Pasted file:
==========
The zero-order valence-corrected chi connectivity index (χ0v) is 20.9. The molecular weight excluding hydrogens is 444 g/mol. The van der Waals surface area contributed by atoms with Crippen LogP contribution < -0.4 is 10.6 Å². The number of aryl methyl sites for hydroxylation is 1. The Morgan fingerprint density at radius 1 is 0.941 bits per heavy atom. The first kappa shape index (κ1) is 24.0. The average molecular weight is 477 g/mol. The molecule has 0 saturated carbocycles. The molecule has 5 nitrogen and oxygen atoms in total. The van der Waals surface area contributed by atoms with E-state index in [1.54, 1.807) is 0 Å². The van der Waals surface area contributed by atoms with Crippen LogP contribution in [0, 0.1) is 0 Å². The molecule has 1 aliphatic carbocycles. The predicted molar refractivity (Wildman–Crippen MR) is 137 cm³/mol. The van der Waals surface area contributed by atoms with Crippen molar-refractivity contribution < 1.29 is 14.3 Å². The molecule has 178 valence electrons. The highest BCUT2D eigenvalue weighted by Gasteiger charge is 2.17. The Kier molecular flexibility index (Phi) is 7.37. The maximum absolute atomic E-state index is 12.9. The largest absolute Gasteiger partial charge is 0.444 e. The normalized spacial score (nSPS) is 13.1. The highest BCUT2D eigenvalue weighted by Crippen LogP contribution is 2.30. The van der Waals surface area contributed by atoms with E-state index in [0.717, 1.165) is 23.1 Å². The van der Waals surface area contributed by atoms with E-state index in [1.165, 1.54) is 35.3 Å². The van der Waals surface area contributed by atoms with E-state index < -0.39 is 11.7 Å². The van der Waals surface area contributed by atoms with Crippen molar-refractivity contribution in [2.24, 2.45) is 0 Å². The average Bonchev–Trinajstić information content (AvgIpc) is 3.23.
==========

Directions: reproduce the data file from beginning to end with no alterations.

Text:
The zero-order valence-corrected chi connectivity index (χ0v) is 20.9. The molecular weight excluding hydrogens is 444 g/mol. The van der Waals surface area contributed by atoms with Crippen LogP contribution < -0.4 is 10.6 Å². The number of aryl methyl sites for hydroxylation is 1. The Morgan fingerprint density at radius 1 is 0.941 bits per heavy atom. The first kappa shape index (κ1) is 24.0. The average molecular weight is 477 g/mol. The molecule has 0 saturated carbocycles. The molecule has 5 nitrogen and oxygen atoms in total. The van der Waals surface area contributed by atoms with E-state index in [1.54, 1.807) is 0 Å². The van der Waals surface area contributed by atoms with Crippen LogP contribution in [0, 0.1) is 0 Å². The molecule has 1 aliphatic carbocycles. The predicted molar refractivity (Wildman–Crippen MR) is 137 cm³/mol. The van der Waals surface area contributed by atoms with Crippen molar-refractivity contribution < 1.29 is 14.3 Å². The molecule has 178 valence electrons. The highest BCUT2D eigenvalue weighted by Gasteiger charge is 2.17. The Kier molecular flexibility index (Phi) is 7.37. The maximum absolute atomic E-state index is 12.9. The largest absolute Gasteiger partial charge is 0.444 e. The normalized spacial score (nSPS) is 13.1. The highest BCUT2D eigenvalue weighted by Crippen LogP contribution is 2.30. The van der Waals surface area contributed by atoms with E-state index in [0.717, 1.165) is 23.1 Å². The van der Waals surface area contributed by atoms with E-state index in [1.165, 1.54) is 35.3 Å². The van der Waals surface area contributed by atoms with E-state index < -0.39 is 11.7 Å². The van der Waals surface area contributed by atoms with Crippen molar-refractivity contribution in [2.24, 2.45) is 0 Å². The average Bonchev–Trinajstić information content (AvgIpc) is 3.23.